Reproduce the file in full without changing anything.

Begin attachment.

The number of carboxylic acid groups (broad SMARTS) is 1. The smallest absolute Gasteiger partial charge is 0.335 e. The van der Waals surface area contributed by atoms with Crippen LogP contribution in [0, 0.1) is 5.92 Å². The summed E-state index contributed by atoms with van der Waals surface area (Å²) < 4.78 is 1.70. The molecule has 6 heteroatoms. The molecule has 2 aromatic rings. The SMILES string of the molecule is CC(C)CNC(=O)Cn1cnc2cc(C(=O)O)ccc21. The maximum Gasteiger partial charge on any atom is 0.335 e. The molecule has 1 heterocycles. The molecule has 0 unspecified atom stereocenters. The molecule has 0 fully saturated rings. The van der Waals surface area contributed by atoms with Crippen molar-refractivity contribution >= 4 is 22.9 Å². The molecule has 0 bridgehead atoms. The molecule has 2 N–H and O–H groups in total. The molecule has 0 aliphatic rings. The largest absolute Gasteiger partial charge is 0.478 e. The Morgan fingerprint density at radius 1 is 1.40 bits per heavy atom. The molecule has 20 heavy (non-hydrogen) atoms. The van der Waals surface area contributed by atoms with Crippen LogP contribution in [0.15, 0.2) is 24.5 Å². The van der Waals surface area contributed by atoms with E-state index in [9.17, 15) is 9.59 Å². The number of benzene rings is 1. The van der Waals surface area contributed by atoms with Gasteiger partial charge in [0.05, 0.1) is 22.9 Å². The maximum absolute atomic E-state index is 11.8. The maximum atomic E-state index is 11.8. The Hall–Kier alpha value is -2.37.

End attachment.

The number of carboxylic acid groups (broad SMARTS) is 1. The smallest absolute Gasteiger partial charge is 0.335 e. The van der Waals surface area contributed by atoms with Crippen LogP contribution in [0, 0.1) is 5.92 Å². The summed E-state index contributed by atoms with van der Waals surface area (Å²) < 4.78 is 1.70. The molecule has 6 heteroatoms. The molecule has 2 aromatic rings. The SMILES string of the molecule is CC(C)CNC(=O)Cn1cnc2cc(C(=O)O)ccc21. The maximum Gasteiger partial charge on any atom is 0.335 e. The molecule has 1 heterocycles. The molecule has 0 unspecified atom stereocenters. The molecule has 0 fully saturated rings. The van der Waals surface area contributed by atoms with Crippen molar-refractivity contribution >= 4 is 22.9 Å². The molecule has 0 bridgehead atoms. The molecule has 2 N–H and O–H groups in total. The molecule has 0 aliphatic rings. The largest absolute Gasteiger partial charge is 0.478 e. The Morgan fingerprint density at radius 1 is 1.40 bits per heavy atom. The molecule has 20 heavy (non-hydrogen) atoms. The van der Waals surface area contributed by atoms with Crippen LogP contribution in [0.15, 0.2) is 24.5 Å². The van der Waals surface area contributed by atoms with E-state index in [9.17, 15) is 9.59 Å². The number of benzene rings is 1. The van der Waals surface area contributed by atoms with Gasteiger partial charge in [0.05, 0.1) is 22.9 Å². The maximum absolute atomic E-state index is 11.8. The maximum atomic E-state index is 11.8. The Hall–Kier alpha value is -2.37.